Humans are using water in various water-stressed areas at rates that are unsustainable and which cause irreversible damage.
We are living beyond the means provided by Earth by consuming bio-resources – that is, the living parts of the Earth – at a rate that is approximately two-times the Earth’s ability to sustainably replenish them.
The water shortage in Cape Town is just one symptom of the enormous challenges we face.
These are the observations of Professor Mark New, University of Cape Town’s (UCT) pro vice-chancellor for climate change and director of the African Climate and Development Initiative.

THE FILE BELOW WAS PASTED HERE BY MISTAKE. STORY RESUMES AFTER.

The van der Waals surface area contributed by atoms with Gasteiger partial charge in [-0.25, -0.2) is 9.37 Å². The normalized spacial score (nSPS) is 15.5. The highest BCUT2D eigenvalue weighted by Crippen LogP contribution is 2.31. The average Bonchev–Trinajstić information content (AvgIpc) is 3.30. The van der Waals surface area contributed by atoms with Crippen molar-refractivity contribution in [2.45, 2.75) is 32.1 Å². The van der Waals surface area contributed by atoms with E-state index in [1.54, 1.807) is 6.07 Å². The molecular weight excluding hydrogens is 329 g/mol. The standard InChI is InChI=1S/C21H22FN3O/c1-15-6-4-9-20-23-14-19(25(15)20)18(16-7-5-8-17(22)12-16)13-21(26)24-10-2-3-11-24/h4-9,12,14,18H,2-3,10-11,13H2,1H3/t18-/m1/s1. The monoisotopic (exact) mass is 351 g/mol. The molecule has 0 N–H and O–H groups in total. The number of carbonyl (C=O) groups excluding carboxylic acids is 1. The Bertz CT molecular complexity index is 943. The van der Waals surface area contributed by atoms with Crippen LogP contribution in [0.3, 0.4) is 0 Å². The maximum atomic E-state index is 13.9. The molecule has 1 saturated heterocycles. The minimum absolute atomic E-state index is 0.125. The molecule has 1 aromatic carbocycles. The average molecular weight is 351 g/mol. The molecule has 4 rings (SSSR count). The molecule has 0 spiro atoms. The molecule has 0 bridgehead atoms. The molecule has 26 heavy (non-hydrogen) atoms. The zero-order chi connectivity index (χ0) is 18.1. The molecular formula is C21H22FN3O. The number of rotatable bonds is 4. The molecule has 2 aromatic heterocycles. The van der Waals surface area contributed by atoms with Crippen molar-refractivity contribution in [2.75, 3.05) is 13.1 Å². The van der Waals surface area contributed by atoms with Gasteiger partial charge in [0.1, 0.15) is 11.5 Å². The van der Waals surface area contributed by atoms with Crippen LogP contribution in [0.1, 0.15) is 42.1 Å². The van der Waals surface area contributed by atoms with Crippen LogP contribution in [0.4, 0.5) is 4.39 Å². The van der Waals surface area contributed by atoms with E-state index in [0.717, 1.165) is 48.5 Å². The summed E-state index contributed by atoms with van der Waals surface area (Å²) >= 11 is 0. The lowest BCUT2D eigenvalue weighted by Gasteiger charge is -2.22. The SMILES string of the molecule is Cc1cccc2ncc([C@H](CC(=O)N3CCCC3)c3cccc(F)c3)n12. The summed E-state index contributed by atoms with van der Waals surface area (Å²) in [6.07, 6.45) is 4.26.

New comments: “We are burning fossil fuels at a rate that means we will have exceeded the available carbon budget that we have to avoid dangerous climate change in the next 15 years.”
He compares the natural resource credit crisis created by society to the subprime crisis of 2008/9. “And perhaps even worse is that most of the benefits, the short-term benefits of this facility, this natural credit facility that we are using, are accruing to a minority; that is, the small percentage of well-off people in global society and in South Africa.”